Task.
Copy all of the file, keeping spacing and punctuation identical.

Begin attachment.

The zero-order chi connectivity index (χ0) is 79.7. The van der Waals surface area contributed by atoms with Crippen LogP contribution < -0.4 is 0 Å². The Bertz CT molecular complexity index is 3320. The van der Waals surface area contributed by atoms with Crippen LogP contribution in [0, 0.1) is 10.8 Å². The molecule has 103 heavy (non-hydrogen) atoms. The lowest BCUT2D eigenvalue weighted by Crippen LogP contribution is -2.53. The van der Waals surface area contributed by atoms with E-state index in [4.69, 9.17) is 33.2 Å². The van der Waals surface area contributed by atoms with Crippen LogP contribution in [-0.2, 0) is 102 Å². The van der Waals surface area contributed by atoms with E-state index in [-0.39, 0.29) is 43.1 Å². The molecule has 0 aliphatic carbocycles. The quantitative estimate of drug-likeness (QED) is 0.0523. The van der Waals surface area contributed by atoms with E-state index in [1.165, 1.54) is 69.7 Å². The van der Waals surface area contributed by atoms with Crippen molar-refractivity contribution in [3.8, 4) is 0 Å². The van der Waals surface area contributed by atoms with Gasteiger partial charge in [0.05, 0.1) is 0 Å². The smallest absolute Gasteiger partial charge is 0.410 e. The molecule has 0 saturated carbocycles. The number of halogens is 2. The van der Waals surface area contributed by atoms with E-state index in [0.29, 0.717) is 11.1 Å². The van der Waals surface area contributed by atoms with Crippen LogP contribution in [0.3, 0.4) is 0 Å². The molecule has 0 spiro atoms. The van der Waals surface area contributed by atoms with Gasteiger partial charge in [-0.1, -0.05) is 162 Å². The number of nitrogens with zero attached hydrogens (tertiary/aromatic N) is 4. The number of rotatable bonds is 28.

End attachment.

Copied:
The zero-order chi connectivity index (χ0) is 79.7. The van der Waals surface area contributed by atoms with Crippen LogP contribution < -0.4 is 0 Å². The Bertz CT molecular complexity index is 3320. The van der Waals surface area contributed by atoms with Crippen LogP contribution in [0, 0.1) is 10.8 Å². The molecule has 103 heavy (non-hydrogen) atoms. The lowest BCUT2D eigenvalue weighted by Crippen LogP contribution is -2.53. The van der Waals surface area contributed by atoms with E-state index in [4.69, 9.17) is 33.2 Å². The van der Waals surface area contributed by atoms with Crippen LogP contribution in [-0.2, 0) is 102 Å². The van der Waals surface area contributed by atoms with E-state index in [-0.39, 0.29) is 43.1 Å². The molecule has 0 aliphatic carbocycles. The quantitative estimate of drug-likeness (QED) is 0.0523. The van der Waals surface area contributed by atoms with E-state index in [1.165, 1.54) is 69.7 Å². The van der Waals surface area contributed by atoms with Crippen molar-refractivity contribution in [3.8, 4) is 0 Å². The van der Waals surface area contributed by atoms with Gasteiger partial charge in [0.05, 0.1) is 0 Å². The smallest absolute Gasteiger partial charge is 0.410 e. The molecule has 0 saturated carbocycles. The number of halogens is 2. The van der Waals surface area contributed by atoms with E-state index in [0.29, 0.717) is 11.1 Å². The van der Waals surface area contributed by atoms with Crippen LogP contribution in [0.3, 0.4) is 0 Å². The molecule has 0 spiro atoms. The van der Waals surface area contributed by atoms with Gasteiger partial charge in [-0.1, -0.05) is 162 Å². The number of nitrogens with zero attached hydrogens (tertiary/aromatic N) is 4. The number of rotatable bonds is 28.